PONTOTOC – The two ponies, Bo and Rowdy, pawed the dirt and shook their gear with anticipation.
Jackie Howard fastened the harness, connecting the team to the weighted sled. He nodded to the head man, John Brown, who was standing in front of the team. At Howard’s signal, Brown gave a firm tug on the reigns and the ponies jerked the sled forward with a violent burst of power.
When people hear the word “pony” they imagine some dumpling of animal, a doll, groomed to within an inch of its life, giving birthday rides to cake-smeared children. Ponies, however, are much more vigorous than they appear.
On summer Saturdays around Northeast Mississippi, teams of ponies – mostly Shetlands, with here and there a Welsh – show their muscles in an age-old sport called “pony pulling.” The sport, like the people who love it, is simple and straight forward and traces its beginnings back to the agricultural character of the state.
“A lot of these people are second- and third-generation pullers whose families once worked horses on their farms,” said Eddie Stroupe, president the North Mississippi Pony Pulling Club.
The club’s 42 pulling teams hail from Tippah, Union, Itawamba, Pontotoc, Benton and Lee counties. Between March and October they’re pulling somewhere most every Saturday, often at county fairs and livestock shows. In early June they descended upon the Pontotoc County Agri-Center for their largest event of the season, Magnolia Day.
Royce “Rooster” Loague of Dorsey was among them. He’s been pulling ponies for 50 of his 80 years. He explained how his daddy once used horses to drag wood for his sawmill.
“We used big horses, and we treated them good, like pets, because they were a big investment for us,” said Loague.
The ponies like the ones that pull competitively aren’t used for farming, but pulling enthusiasts say the animals have work in their blood and the point of the sport is to appreciate the strength and discipline of a good team.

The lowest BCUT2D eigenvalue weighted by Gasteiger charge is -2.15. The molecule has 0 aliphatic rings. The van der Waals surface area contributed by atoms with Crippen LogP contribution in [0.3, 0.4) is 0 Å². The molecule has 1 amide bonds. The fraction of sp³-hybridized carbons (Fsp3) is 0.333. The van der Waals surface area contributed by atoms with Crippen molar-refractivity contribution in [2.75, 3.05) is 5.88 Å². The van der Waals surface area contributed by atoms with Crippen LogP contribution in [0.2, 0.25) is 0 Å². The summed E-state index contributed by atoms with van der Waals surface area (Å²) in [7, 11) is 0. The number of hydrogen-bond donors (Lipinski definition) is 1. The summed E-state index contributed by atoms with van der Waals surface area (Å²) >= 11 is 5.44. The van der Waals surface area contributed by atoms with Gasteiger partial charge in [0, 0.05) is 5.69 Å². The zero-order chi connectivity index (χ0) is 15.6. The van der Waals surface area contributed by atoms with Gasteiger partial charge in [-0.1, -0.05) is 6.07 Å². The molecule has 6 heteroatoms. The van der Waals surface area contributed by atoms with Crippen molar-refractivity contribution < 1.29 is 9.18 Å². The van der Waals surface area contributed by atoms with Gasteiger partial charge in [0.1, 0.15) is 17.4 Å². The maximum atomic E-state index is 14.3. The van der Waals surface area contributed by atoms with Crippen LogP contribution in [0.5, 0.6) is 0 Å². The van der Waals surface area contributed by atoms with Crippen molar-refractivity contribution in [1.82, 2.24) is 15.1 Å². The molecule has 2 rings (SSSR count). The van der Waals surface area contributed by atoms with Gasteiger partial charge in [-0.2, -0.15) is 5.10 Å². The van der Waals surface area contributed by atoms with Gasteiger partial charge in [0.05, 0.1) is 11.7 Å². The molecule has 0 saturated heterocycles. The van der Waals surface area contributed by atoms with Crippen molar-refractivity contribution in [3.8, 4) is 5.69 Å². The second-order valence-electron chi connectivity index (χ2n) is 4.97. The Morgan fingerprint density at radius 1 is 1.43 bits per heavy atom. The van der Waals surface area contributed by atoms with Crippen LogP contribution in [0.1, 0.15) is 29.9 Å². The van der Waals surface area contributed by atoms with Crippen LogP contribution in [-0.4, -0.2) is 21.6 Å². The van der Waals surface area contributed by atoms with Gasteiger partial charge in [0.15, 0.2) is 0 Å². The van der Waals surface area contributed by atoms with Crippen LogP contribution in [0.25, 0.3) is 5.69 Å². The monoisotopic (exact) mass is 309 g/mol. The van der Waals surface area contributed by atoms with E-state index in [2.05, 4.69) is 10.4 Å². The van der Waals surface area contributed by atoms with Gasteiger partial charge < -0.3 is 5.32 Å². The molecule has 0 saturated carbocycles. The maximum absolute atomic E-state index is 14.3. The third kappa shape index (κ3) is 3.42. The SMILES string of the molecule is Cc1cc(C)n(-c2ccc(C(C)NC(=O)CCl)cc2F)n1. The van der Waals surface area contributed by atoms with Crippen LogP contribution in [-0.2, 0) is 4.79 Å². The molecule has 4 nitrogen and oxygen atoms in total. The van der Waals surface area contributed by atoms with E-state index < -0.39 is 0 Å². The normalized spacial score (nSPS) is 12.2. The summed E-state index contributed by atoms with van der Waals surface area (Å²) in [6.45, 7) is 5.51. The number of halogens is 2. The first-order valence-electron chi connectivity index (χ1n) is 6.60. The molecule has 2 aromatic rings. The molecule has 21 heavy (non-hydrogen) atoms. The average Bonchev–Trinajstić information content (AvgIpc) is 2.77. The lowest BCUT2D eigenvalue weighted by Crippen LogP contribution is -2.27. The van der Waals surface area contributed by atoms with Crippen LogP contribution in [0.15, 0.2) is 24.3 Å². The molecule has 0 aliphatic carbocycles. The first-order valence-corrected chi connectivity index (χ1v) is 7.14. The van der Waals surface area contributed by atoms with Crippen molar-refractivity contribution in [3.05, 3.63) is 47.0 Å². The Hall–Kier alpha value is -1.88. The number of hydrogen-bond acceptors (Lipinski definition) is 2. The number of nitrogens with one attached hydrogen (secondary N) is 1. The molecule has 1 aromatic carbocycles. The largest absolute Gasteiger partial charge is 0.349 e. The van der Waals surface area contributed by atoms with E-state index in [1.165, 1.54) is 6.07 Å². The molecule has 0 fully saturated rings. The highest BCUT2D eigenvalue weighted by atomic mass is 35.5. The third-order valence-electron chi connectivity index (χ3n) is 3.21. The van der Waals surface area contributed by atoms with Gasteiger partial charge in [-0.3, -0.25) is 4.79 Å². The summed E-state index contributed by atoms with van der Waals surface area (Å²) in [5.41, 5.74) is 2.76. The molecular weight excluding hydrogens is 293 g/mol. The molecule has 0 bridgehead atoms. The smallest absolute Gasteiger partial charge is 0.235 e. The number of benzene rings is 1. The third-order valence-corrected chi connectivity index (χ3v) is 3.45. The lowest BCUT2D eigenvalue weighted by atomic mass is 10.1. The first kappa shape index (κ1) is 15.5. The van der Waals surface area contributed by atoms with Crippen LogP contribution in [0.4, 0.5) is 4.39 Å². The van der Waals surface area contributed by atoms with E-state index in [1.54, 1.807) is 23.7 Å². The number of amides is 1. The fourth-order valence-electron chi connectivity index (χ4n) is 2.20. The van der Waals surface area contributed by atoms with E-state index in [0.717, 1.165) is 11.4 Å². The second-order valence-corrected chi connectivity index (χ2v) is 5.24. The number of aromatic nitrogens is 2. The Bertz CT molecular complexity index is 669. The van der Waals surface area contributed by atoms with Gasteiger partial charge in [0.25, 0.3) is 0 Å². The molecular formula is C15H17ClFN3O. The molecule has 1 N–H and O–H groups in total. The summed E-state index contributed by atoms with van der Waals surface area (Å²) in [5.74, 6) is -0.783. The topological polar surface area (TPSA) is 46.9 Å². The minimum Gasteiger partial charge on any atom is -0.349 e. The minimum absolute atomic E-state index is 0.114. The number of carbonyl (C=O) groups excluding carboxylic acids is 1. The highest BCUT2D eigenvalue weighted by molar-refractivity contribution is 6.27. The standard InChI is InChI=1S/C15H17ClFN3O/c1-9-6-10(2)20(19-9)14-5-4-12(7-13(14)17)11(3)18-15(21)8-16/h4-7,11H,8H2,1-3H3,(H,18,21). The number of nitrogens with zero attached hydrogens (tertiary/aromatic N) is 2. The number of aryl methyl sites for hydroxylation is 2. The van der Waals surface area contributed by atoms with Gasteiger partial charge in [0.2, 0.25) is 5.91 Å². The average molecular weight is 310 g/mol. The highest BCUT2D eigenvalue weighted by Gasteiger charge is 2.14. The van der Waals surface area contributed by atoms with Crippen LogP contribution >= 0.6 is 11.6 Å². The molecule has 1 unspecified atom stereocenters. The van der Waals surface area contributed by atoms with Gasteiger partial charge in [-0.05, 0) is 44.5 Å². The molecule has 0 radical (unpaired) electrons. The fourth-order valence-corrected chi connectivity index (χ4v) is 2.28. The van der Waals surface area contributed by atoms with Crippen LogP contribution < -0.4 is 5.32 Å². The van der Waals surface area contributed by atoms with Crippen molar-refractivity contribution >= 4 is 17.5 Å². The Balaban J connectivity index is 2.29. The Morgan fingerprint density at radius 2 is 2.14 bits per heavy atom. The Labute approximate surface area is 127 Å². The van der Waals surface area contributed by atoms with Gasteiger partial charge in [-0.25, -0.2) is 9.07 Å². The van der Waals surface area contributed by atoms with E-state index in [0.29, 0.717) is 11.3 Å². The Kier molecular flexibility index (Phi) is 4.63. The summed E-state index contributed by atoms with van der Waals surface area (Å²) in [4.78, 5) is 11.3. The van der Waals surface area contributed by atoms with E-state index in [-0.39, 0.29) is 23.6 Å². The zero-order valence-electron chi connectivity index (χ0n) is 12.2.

Pulling ponies, which compete in teams of two, are divided into three weight classes according to the combined weight of the team. The point is to drag the largest sum of weight the longest distance.
The teams first must pull double their own combined weight a distance of six feet. Then, more weight is added until a winner emerges. A good team can pull about four times its own weight and championships are often decided by a matter of inches.
Magnolia Day drew teams from several states, like Steve Davis who brought his lightweight team, Spot and Tarzan, from Missouri. “The people are awfully nice down here and the competition is pretty stiff,” said Davis.
Howard, who brought Bo and Rowdy all the way from Kentucky, said he’s pulled in Oklahoma, Tennessee and other states, but Mississippi’s pulling is the best.
“I think there’s just a long tradition of it here, and people have a real close relationship with the land and the animals that work it,” said Howard.
Fun for all
At the Agri-Center folding chairs lined either side of the arena floor. Squealing children chased each other between horse trailers, dripping ice cream and kicking dust.
Three-year-old Bessie Rancher of Walnut, and her sister, Breanna, 5, watched fearlessly as Stroupe’s middleweight team, Woody and Blaze, dragged the sled past the hollering, stomping handlers.
“They’re strong,” said Breanna, keeping her eyes fixed on the action. Bessie said she and her sister have two horses at home and they love being around them. “Horses eat oats and sweet feed, and we ride them,” said Bessie.
After taking first in the middleweight division, Stroupe unhitched and watered his team. He pointed to a little boy, covered from head to toe in dirt and gnawing a sucker.
“Havin’ a good time, ain’t he?” Stroupe said. He pointed out that two brothers and their father, named Graves, were all pulling ponies that day, and the boys’ mother, Pam, was keeping score.
“This is a family affair, generations of people sharing a love for animals and Southern culture,” said Stroupe.
Over the public address system, Pam Graves called for the lightweight division to assemble, and a cacophony of clanking harnesses, and whinnies, and the unmistakable sound of happy people, rose into the hot afternoon sun.
Contact Galen Holley at (662) 678-1510 or firstname.lastname@example.org.
Galen Holley/NEMS Daily Journal